It is impossible for John to be dead. And when you have eliminated the impossible, whatever remains, however improbable, must be the truth.
A taciturn man, Dougal Keairn, leads him across the bogs and up the mountain, but Sherlock travels the last part of the trail alone. At the place Keairn indicated, Sherlock stops (heart thundering louder than water), strips off all of his clothes, and dives in.
The water stops his heart, stops it silent. His senses, his tools — sight, sound, taste, smell — are gone, but there is touch. Stones: slippery, worn. Water: cold, hard. And then John, for whom there are no words, his heart still, still, still, and then a beat. Sherlock gathers him in his arms, hauls him to the surface, to the banks, lays him on the ground, and breathes life into him.
John ought to be dead. Evidence: nine weeks unseen by anyone, and subterfuge is unlike him. Hair: long, unkempt. Growth of beard, also unlike him. Dehydrated. Thinner than he was when Sherlock last saw him, but that is another matter.
“Sherlock?” John mumbles, voice rusty, as he wakes in hospital, his eyes opening and shutting, unused to light. He turns his head on the pillow, looking in Sherlock’s direction.
“I —” John’s brow furrows. “Are you really here?”
The need for nicotine is pressing. A smoke. No. Sherlock reaches for one of the patches the nurse brought. Hands shaking, he peels it open and presses it to his arm.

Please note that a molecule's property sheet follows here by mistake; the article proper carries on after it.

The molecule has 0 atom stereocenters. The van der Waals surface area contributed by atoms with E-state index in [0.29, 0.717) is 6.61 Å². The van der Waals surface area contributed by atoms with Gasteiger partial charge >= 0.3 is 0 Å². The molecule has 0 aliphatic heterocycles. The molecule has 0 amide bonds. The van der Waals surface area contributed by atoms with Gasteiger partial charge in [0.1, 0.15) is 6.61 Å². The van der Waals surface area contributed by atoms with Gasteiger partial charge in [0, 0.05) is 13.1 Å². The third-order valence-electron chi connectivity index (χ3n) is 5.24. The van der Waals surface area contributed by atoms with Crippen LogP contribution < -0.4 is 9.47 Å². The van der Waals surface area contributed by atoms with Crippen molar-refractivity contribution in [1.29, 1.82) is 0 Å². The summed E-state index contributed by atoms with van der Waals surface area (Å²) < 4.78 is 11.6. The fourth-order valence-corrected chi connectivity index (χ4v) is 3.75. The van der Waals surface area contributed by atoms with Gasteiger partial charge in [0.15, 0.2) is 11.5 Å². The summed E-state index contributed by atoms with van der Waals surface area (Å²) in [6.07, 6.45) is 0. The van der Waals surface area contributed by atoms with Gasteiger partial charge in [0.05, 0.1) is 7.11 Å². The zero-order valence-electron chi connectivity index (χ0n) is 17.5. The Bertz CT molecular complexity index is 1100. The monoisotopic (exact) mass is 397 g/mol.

“I’ll take that as a yes. Did you just save my life? Or did I bring you back from the dead?” John tries to sit up.
“Both, it appears.” The inexplicable always unhinges him.
John winces, noticing the IV, brings his free hand up to his face to rub at his beard. Unfamiliarity.
“How long have I been here?”
“Three hours. But you’ve been missing for nine weeks.”
John takes a breath, as if he’s about to say something, but he changes his mind. “You weren’t really dead.”
“No,” he says, but it feels like he has been. Months and months of silence, and now sound is rushing in.
“You know, if you hadn’t just saved my life, I’d punch you in the face. Where the hell have you been, and what in bloody hell happened to your hair?”
Shaved a month ago on the steppes, where there was no water. Easier that way. He bows his head and lays it on the bed at John’s side. A gentle hand finds him, petting the fuzz, and Sherlock doesn’t know how to answer.
Sitting in the living room of John’s flat, Sherlock listens to the hum of the electric razor. The sound of the shower. Scent of soap and shampoo. All familiar with some minor variation between the plumbing here and the plumbing at Baker Street. All of these details remain on his hard drive.
A few minutes later, John emerges in his bathrobe, rubbing his hair dry with a towel. “Haircut. First thing tomorrow.”
His face. Sherlock can finally see it. Impossibilities. Possibilities.
“I’m going to make some tea.” John is watching him. “There’s a towel in the bathroom for you, if you — are you all right?”